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Created

Date Created
2021-08

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The New Jersey Childhood Obesity Survey: Chartbook, Vineland, Summer 2010

Description

The New Jersey Childhood Obesity Study was designed to provide vital information for planning, implementing, and evaluating interventions aimed at preventing childhood obesity in five New Jersey municipalities: Camden, Newark, New Brunswick, Trenton, and Vineland. These five communities are being

The New Jersey Childhood Obesity Study was designed to provide vital information for planning, implementing, and evaluating interventions aimed at preventing childhood obesity in five New Jersey municipalities: Camden, Newark, New Brunswick, Trenton, and Vineland. These five communities are being supported by the Robert Wood Johnson Foundation’s New Jersey Partnership for Healthy Kids program to plan and implement policy and environmental change strategies to prevent childhood obesity. Effective interventions for addressing childhood obesity require community-specific information on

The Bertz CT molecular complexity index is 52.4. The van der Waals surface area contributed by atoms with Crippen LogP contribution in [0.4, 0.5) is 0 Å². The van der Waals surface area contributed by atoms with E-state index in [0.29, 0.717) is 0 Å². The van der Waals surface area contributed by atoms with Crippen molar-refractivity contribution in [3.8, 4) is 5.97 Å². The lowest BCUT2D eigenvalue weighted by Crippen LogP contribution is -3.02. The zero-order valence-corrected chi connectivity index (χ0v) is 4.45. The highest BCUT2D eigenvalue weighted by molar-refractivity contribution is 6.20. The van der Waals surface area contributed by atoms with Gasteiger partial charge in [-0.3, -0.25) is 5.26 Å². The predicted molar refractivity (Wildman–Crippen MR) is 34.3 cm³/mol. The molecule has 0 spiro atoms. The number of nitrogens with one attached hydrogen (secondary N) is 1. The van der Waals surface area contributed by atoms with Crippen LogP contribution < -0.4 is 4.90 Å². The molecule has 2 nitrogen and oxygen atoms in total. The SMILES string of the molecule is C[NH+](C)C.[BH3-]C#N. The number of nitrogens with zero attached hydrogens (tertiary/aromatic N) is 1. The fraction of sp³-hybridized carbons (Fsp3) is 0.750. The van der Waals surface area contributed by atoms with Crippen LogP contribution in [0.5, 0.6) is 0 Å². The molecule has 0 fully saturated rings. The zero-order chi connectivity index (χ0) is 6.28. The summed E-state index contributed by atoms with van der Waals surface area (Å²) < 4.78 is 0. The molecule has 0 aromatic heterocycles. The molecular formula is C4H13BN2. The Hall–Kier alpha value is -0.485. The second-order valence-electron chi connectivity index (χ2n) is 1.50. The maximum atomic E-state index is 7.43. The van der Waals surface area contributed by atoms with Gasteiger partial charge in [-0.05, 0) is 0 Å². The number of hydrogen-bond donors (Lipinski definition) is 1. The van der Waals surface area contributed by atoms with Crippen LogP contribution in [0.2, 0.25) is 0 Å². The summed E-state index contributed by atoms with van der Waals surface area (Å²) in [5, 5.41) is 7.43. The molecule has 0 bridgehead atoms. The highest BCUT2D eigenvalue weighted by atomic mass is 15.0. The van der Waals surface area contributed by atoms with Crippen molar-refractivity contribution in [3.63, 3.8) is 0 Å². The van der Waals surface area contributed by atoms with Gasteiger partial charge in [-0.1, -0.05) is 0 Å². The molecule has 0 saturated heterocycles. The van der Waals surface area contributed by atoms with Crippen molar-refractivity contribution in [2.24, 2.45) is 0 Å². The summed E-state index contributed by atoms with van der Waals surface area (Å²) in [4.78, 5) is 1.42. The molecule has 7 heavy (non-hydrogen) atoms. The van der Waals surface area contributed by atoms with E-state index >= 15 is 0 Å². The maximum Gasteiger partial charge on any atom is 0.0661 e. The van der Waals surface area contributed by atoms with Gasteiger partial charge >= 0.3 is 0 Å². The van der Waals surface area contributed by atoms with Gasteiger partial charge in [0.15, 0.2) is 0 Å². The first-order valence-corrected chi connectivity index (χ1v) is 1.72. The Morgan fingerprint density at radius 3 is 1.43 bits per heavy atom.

who is most at risk and on contributing factors that can be addressed through tailored interventions that meet the needs of the community. Based on comprehensive research, a series of reports are being prepared for each community to assist in planning effective interventions.

The main components of the study were:

• A household telephone survey of 1700 families with 3–18 year old children,

• De-identified heights and weights measured at public schools,